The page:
Most veterinary and human medical students hear the phrase, "When you hear hoof beats, think horses not zebras," at least once during their training. In other words, common diseases are just that … common, so always first rule out the stuff we see frequently before moving on to the more exotic differential diagnoses.

This is wise advice, but every now and then we do actually run across a zebra. The disease pythiosis falls into this category. Most reports of pythiosis in veterinary medicine involve dogs or horses, although cats, cattle and other animals (including humans) can also be affected.

Pythiosis is caused by infection with a microorganism called Pythium insidiosum. This is a weird germ. It is closely related to fungi like yeast but also has some similarities to algae. It lives in warm, relatively stagnant bodies of water, so it shouldn’t be too surprising that most cases are diagnosed in animals that have drank from or waded/swum in ponds and the like. Pythiosis is seen primarily in tropical and subtropical regions of the world. In the U.S., the Gulf Coast is the "hot zone," so to speak, although the disease has also been diagnosed in more temperate climates like California, Kentucky, North Carolina, Missouri, Indiana, Washington and Wisconsin, and may be moving into these and surrounding areas.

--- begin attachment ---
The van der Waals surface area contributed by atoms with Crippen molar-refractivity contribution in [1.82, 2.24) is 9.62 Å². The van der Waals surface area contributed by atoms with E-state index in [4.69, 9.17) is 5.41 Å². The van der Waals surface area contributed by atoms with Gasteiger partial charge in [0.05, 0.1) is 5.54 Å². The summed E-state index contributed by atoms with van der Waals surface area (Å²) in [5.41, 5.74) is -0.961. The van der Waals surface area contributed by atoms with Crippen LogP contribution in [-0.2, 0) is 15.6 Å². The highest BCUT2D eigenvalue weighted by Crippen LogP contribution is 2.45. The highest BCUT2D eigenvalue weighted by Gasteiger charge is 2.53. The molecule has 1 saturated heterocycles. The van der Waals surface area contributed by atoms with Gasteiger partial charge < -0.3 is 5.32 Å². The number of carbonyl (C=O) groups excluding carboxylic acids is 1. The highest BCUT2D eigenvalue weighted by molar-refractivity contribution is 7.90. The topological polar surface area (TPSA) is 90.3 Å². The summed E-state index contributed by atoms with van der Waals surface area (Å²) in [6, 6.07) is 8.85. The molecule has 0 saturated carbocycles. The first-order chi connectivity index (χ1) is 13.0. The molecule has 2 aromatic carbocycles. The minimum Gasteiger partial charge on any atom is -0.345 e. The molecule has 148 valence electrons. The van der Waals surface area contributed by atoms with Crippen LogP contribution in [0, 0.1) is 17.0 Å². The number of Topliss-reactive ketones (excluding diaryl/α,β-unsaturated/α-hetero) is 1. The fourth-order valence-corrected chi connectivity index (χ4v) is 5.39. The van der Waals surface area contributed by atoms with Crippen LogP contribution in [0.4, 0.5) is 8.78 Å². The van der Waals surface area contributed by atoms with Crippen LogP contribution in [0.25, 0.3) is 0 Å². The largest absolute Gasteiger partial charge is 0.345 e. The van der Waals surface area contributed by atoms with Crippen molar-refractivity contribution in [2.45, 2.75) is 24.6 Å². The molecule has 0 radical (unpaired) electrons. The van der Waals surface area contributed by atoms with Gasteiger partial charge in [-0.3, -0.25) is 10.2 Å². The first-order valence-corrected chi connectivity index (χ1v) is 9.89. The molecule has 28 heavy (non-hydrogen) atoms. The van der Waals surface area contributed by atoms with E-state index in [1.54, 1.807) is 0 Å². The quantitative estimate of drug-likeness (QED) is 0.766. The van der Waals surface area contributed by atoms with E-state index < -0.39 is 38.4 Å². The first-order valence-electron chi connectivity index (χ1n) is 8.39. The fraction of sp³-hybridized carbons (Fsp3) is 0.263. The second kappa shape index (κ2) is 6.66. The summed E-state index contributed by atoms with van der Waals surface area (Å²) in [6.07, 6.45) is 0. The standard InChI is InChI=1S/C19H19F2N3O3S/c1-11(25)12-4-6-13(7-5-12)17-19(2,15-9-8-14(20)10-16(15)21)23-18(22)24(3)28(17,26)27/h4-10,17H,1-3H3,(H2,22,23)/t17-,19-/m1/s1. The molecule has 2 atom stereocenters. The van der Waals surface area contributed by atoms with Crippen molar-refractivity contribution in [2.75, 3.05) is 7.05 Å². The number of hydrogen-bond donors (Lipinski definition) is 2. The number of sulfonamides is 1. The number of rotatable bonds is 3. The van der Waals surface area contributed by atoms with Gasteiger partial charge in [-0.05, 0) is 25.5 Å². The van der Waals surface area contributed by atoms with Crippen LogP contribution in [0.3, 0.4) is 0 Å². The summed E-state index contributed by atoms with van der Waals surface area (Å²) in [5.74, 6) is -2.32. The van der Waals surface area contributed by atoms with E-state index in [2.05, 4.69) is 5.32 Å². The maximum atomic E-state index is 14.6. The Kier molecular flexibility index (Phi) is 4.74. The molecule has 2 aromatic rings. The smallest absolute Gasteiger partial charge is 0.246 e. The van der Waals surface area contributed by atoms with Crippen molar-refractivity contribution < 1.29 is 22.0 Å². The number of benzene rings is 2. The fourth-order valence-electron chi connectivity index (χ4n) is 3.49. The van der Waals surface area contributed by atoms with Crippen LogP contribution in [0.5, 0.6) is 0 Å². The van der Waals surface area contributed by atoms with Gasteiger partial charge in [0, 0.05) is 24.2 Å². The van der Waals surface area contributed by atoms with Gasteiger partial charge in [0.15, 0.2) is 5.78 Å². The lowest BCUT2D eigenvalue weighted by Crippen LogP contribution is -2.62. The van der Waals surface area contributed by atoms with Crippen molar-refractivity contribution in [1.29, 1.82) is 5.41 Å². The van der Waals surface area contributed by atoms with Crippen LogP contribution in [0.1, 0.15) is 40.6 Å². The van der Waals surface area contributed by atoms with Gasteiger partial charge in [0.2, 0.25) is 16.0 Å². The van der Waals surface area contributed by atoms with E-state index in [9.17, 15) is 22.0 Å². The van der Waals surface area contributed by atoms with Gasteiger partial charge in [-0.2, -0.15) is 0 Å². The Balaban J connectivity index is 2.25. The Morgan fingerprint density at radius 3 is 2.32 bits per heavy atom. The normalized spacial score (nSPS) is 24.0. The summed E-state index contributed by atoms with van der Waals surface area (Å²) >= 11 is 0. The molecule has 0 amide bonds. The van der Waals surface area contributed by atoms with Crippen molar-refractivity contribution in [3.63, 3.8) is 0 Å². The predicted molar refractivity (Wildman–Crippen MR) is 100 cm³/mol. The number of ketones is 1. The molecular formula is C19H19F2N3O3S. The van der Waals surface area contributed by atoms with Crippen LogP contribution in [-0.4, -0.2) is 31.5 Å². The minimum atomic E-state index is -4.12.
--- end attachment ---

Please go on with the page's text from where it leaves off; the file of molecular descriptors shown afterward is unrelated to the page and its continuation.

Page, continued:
The symptoms of pythiosis depend on where the infection is localized. Animals with the cutaneous form of the disease present with nasty, non-healing skin lesions and nodules that get worse despite treatment with antibiotics and other traditional therapies. When animals are infected through drinking contaminated water, they develop gastrointestinal signs like vomiting, diarrhea, and weight loss. None of the symptoms of pythiosis are unique to this disease, so a definitive diagnosis must be based on finding the organism in a tissue sample and/or blood work that confirms exposure to the P. insidiosum.

Treating pythiosis is not easy. Some combination of aggressive surgical removal of affected tissues, long term treatment with antifungal medications, and immunotherapy holds the greatest chance of success, but the prognosis is not good even with appropriate treatment. Therefore, prevention is key.

Even though pythiosis is a "zebra," add it to your list of good reasons (e.g., Giardia and leptospirosis) to keep your dogs, horses, and other pets out of stagnant bodies of water.

Dr. Jennifer Coates

Image: JuliaSha / via Shutterstock